Also in July, China announced its interim “rules” for regenerative AI to manage the country’s booming industry. Notably, Beijing said regulators would seek to “support” development of the technology while ensuring security. Analysts were quick to point out that the measures announced were significantly less onerous than those contained in an earlier draft.

In such a fast-developing field, these approaches will all suffer, to varying degrees, from trying to legislate for technology and applications that don’t currently exist, and may not even have been conceived yet. And unless we take a global approach, the reality is that rogue states or groups may refine their capabilities faster and jump further ahead. Mission: Impossible’s “entity” gets more real by the day?  Planet-wide solutions are already being suggested, such as a United Nations type body similar to the International Atomic Energy Agency (IAEA) for nuclear weapons. But there’s no consensus.

Too much too early – or too little too late?

Is regulation desirable? Yes. Would it be workable? Well, there’s the rub. Like most things in life, it all depends on how we go about it. With IT, businesses and governments struggling to define AI as it is today, let alone what it might be tomorrow, legislation does seem a little early. And as that letter to the European Commission suggested, too early/too stringent legislation risks suppressing innovation and competitiveness whilst not actually restraining those with darker motives. Would they even take any notice of regulations?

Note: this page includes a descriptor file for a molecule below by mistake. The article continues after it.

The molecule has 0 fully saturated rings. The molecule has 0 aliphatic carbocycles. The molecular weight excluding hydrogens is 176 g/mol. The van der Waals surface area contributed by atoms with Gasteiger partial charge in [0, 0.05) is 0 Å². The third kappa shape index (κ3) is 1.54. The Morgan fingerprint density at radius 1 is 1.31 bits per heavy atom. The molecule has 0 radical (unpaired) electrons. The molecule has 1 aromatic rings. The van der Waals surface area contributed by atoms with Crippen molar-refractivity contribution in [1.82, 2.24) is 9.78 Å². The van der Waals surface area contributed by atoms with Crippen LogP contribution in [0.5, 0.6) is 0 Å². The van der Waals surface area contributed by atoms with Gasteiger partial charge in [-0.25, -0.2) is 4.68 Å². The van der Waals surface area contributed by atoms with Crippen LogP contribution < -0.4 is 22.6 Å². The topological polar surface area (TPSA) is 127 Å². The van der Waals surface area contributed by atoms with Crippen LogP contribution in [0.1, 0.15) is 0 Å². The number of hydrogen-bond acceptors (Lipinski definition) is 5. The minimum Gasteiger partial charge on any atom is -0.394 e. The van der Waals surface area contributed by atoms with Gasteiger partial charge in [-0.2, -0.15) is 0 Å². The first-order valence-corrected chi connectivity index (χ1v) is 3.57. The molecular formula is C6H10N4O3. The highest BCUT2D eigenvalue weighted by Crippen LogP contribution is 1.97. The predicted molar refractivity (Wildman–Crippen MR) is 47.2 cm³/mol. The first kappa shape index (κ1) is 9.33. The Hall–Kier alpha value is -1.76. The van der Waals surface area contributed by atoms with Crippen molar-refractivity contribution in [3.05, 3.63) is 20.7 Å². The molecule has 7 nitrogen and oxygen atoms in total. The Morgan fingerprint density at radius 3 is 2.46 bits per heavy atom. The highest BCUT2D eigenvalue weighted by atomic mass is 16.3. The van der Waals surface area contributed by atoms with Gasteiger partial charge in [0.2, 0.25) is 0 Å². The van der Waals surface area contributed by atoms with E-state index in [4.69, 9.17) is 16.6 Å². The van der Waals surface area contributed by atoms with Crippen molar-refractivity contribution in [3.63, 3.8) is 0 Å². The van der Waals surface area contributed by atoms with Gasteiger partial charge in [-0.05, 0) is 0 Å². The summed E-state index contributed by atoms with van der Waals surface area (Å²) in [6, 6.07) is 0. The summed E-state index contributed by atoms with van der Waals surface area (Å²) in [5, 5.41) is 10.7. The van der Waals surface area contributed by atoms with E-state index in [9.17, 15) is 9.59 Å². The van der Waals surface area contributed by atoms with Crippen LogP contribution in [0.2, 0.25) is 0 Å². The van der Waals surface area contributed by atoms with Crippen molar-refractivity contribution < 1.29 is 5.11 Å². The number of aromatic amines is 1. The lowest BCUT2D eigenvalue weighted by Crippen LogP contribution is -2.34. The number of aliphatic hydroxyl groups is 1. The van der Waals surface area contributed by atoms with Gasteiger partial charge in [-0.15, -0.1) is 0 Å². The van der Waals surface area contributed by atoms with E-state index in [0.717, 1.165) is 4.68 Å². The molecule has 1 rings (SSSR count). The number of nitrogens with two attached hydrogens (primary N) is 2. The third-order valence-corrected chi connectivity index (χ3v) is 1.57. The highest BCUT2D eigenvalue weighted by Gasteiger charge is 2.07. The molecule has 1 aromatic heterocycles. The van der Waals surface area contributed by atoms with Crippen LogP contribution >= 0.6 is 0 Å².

Like our CEO, I think this issue will most likely be addressed via the UN. But it needs an agency that is both agile and is populated by acknowledged experts who both understand and can work with the innovators, mitigating risks while not putting up unnecessary barriers.

What is clear is that we need more education, discussion and informed debate on the opportunities, benefits and risks of AI. As part of that ongoing debate, I’m hosting a live webinar, Q&A and demonstration in conversation with Alistair Park and Brani Angelov of our digital consulting and delivery partner Estafet. Focusing on generative AI, it’s a live event at noon on Thursday 3rd August 2023, and you can register here. I hope you can join us.

The Author

Jon Bance

Chief Innovation & Technology Officer